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Books written by B G Verghese

Books written by B G Verghese

Books written by B G Verghese

The anti-Hindi movement to evict “outsiders” that erupts in Upper Assam from time to time is in opposition to in-migration of Bihari and other Indian labour to take up construction and other work that locals are not coming forward to undertake

Northeast Stirrings

Northeast India can advance rapidly if states adopt a forward looking posture and link hands to facilitate communication.

By B G Verghese

2 November, 2013

The Prime Minister’s recent visit to China turned the focus on the Northeast. Beijing’s persistence in issuing stapled-visas for Arunachalis precluded a confirmation of an agreement to relax visas between the two countries. But it did produce a useful Border Defence Cooperation Agreement which makes an incremental advance on the three earlier understandings on this subject to cool the disputed eastern Himalayan line of actual control until an overall settlement is reached. Meanwhile measures to enhance the country’s military capabilities in the NE will continue.

The decision to widen and deepen hydrological data exchange and China’s formal acceptance of lower riparian rights on the Tsang-po , Luhit, Subansiri and other rivers that join near Sadiya in Assam to form the Brahmaputra constitutes another milestone. Periodic reports about the imminent diversion of “the Brhamaputra” northwards are grossly exaggerated and have caused needless fears in the region and further afield. These apprehensions must be set at rest even while maintaining vigil. But it would be appropriate for the Government of India to broach to the Chinese a proposal jointly to explore tapping the huge energy potential of the Tsang-po U-bend into Assam.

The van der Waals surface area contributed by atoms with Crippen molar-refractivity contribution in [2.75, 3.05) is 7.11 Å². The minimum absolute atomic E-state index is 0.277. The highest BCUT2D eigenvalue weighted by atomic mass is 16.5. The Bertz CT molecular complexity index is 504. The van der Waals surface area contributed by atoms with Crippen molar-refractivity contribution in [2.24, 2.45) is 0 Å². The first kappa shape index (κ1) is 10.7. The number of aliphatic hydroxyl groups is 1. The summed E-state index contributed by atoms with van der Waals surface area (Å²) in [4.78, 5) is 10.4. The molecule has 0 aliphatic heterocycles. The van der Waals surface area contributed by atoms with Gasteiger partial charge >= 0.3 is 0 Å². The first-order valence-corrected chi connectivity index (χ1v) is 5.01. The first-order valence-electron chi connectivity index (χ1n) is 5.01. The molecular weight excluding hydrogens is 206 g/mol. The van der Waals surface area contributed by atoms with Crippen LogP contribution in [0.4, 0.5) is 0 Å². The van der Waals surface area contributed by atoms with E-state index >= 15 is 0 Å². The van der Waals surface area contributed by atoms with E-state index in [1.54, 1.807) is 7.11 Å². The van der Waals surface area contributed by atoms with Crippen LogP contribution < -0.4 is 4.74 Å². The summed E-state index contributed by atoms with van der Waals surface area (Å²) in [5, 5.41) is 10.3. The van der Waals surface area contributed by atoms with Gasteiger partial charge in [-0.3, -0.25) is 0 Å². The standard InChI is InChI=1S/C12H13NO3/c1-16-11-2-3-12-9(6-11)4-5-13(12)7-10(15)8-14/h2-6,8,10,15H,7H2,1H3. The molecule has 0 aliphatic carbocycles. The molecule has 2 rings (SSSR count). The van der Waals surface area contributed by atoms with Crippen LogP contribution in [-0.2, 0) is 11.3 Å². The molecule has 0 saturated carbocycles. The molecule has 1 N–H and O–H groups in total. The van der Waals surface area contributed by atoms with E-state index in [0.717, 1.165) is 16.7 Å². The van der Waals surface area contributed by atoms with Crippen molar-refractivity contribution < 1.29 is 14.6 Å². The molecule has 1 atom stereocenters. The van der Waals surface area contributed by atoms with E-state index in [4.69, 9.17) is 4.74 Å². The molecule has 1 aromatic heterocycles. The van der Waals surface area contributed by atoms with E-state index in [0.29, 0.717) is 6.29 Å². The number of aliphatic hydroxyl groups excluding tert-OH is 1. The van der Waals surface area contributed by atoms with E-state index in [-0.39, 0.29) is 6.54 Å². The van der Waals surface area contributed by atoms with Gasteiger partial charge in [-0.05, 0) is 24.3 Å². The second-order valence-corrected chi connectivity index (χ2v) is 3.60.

In terms of improved connectivity, a joint study group is to be set up to consider re-building the old Stillwell Road from the Pangshu Pass and/or the Burma Road from Moreh to Kunming via Myanmar. This has long been canvassed at the Track-II BCIM (Bangladesh, China, India, Myanmar) dialogue and has now been elevated to the official level. Both roads would meet at Bhamo and extend beyond to Kunming via Ruuli. This would stimulate trade and other exchanges along the old Southern Silk Route. Some fear this could result in a flood of Chinese goods and influence. But the converse would be equally true as the first whiff of competition would stimulate Indian enterprise and investment in the region and beyond as happened earlier with regard to hosiery goods, torch cells and bicycles. The same argument would apply to trade across the Nathu La which the Government has been chary of opening up much beyond customary trade.

For any of this to happen, the Northeast, as individual states, entities and collectively, will have to review some of its inhibitions and reservations and adopt more liberal, forward-looking views. Undue conservatism over hydro-power development is unwarranted on ecological, displacement or cumulative downstream impact considerations, though each of these elements merits careful attention.

There has recently been some agitation in Meghalaya for enforcement of the Inner Line Permit system and a demand for restoration of the ILP system in Manipur. In both cases the reason given is that this will check if not stop the ingress of foreigners as well as “outsiders” from other parts of India into the region. In-migration into “Greater of Assam” is a historical fact and the demographic transformation it has caused in Tripura, Sikkim and parts of Assam is evident. However, the rate of new Bangladeshi infiltration has come down and what is witnessed is partly a spatial redistribution of earlier migrants moving deeper into the “interior” as for instance into Nagaland and reportedly in parts of Arunachal as agricultural sub-tenants of local elements who are enclosing and leasing out community lands to create a new feudalism.